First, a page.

<hax-source> said "I have a HAX element" and bubbles up a hax-source-selected event to the app. The app saw the event and handled it (so it can do custom stuff if needed) and then told <hax-manager> "hey, here's your active thing" which then shifts it forward to the configure step of the operation. As part of this, it will then pass in an element in HAX Element format which <hax-preview> will unpack into the real thing.

    hax-preview

    This is our form / modification area. hax-preview takes a HAX Element, reads off it's haxProperties object, and then converts it into JSON Schema to generate a form for editing via <simple-fields>. Preview then converts the HAX Element into a DOM node to render a preview and data binds it to the form. Now as the user edits fields in the form, it'll update the preview.

    Once the user likes what they see, they hit embed and it'll convert the preview DOM node into a HAX Element and bubble up an event to insert it into <hax-body> via the app. At this point, <hax-manager> is triggered to close and we've effectively gone end to end.

    Saving

    There's a function on <hax-body> called haxToContent which will strip all the hax specific tags and meta-data off of the DOM nodes in <hax-body>'s <slot> area and then returns the raw HTML.

    And we've done it! Now we can ship this off to a back-end to do whatever we need to in order to save this.

    Develop / Demo

    Run yarn start will start a local development server, open your default browser to display it, open your finder to the correct window and start watching the /src directory for changes and automatically rebuilding the element and documentation site for the demo.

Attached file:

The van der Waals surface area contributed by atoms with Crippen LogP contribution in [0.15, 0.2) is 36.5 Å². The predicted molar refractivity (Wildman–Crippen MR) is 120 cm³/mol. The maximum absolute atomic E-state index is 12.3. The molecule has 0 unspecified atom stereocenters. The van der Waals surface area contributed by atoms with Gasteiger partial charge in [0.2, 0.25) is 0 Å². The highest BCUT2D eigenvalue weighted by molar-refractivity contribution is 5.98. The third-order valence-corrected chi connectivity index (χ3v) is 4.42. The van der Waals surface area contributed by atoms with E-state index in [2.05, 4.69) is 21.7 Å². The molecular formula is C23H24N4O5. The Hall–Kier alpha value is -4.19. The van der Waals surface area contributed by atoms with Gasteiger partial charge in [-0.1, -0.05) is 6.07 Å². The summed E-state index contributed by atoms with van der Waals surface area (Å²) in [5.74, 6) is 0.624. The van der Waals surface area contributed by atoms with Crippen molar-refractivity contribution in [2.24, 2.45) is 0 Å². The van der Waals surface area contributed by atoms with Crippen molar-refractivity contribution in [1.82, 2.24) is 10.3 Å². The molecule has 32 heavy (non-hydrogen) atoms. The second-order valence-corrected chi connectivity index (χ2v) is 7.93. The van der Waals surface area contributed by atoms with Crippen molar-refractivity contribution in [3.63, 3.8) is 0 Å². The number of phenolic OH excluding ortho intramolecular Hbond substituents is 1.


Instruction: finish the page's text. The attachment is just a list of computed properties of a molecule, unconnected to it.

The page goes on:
$ yarn start

    Test

    $ yarn run test

    Build

    Builds ensure that wcfactory can correctly compile your web component project to work on the maximum number of browsers possible.

    $ yarn run build

    Contributing

    1. Fork it! git clone git@github.com/elmsln/lrnwebcomponents.git
    2. Create your feature branch: git checkout -b my-new-feature
    3. Commit your changes: git commit -m 'Add some feature'
    4. Push to the branch: git push origin my-new-feature
    5. Submit a pull request :D

    Code style

    Body (and all lrnwebcomponents) use Prettier to auto-format JS and JSON. The style rules get applied when you commit a change. If you choose to, you can integrate your editor with Prettier to have the style rules applied on every save.

    License

    Apache-2.0 License

    Install

    npm i @lrnwebcomponents/hax-body

    DownloadsWeekly Downloads

    532

    Version

    4.1.0

    License

    Apache-2.0

    Unpacked Size

    2.29 MB

    Total Files

    99

    Last publish

    Collaborators

    • heymp
    • btopro
    • nikkimk
    • cgldevel